Treating Acute Myeloid Leukemia (AML)

If you've been diagnosed with acute myeloid leukemia (AML), your cancer care team will discuss your treatment options with you. Your options may be affected by the AML subtype, as well as certain other prognostic factors (described in Acute Myeloid Leukemia Subtypes and Prognostic Factors), as well as your age and overall state of health.

Which treatments are used for AML?

The main types of treatment for AML are:

The main treatment for most types of AML is chemotherapy, sometimes along with a targeted therapy drug. This might be followed by a stem cell transplant. Other drugs (besides standard chemotherapy drugs) may be used to treat people with acute promyelocytic leukemia (APL). Surgery and radiation therapy are not major treatments for AML, but they may be used in special circumstances.

The typical treatment approach for AML is different from the treatment approach for acute promyelocytic leukemia (APL). The response rates for treatment can vary based on the subtype of AML, as well as other factors. Treatment options might be different if the AML doesn't respond to the initial treatment or if it comes back later on.

The treatment approach for children with AML can be slightly different from that used for adults. It's discussed separately in Treatment of Children With Acute Myeloid Leukemia (AML).

Which types of doctors treat AML?

Based on your treatment options, you may have different types of doctors on your treatment team. These doctors could include:

  • A hematologist: a doctor who treats disorders of the blood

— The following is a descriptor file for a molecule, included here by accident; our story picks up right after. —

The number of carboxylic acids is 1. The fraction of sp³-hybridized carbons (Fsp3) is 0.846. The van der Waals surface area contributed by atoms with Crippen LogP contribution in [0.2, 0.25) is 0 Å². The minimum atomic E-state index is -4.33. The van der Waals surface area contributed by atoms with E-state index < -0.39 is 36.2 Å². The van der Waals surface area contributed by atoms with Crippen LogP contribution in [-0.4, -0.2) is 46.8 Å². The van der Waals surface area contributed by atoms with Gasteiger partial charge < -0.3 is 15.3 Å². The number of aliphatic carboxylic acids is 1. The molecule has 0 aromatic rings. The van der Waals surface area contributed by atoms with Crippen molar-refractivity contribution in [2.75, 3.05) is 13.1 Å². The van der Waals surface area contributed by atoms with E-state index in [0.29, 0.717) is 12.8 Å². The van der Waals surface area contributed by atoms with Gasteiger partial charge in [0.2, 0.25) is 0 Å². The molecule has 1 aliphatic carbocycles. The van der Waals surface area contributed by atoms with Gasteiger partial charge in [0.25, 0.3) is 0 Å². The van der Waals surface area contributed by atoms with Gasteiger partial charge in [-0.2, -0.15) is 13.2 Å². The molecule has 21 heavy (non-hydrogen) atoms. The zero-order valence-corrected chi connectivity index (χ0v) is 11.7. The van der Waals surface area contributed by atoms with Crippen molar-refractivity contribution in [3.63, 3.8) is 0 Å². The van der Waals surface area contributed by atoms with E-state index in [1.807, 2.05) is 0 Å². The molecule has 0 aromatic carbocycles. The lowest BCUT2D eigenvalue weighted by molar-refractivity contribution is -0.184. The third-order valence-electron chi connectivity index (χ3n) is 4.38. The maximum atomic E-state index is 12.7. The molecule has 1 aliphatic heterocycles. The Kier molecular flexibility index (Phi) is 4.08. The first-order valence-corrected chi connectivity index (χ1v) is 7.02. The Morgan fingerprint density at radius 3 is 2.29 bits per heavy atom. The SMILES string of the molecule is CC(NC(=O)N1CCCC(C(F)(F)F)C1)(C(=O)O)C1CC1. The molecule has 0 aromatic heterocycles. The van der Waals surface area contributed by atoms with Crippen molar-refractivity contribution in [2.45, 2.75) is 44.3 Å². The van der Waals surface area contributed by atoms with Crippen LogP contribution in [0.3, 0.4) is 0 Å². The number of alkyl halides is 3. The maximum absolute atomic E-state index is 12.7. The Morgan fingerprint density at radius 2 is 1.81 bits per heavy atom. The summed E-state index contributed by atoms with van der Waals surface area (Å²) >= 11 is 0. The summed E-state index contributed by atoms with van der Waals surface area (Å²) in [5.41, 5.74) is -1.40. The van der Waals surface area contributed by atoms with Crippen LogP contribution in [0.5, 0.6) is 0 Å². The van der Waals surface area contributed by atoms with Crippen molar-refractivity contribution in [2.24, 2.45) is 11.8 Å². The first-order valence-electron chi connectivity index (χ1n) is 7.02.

• A medical oncologist: a doctor who treats cancer with medicines

Other doctors might also be part of your treatment team, as well as physician assistants (PAs), nurse practitioners (NPs), nurses, nutrition specialists, social workers, and other health professionals. See Health Professionals Associated With Cancer Care for more on this.

Making treatment decisions

It’s important to discuss all of your treatment options and their goals and possible side effects, with your treatment team to help make the decision that best fits your needs. Some important things to consider include:

  • Your age and overall health
  • The type of AML you have
  • The likelihood that treatment will cure you (or help in some other way)
  • Your feelings about the possible side effects from treatment

In most cases AML can progress quickly if not treated, so it's important to start treatment as soon as possible after the diagnosis is made. But it’s also very important to ask questions if there is anything you’re not sure about. You can find some good examples in Questions to Ask About Acute Myeloid Leumia (AML).

Thinking about taking part in a clinical trial

Clinical trials are carefully controlled research studies that are done to get a closer look at promising new treatments or procedures. Clinical trials are one way to get state-of-the art cancer treatment. In some cases they may be the only way to get access to newer treatments. They are also the best way for doctors to learn better methods to treat cancer. Still, they are not right for everyone.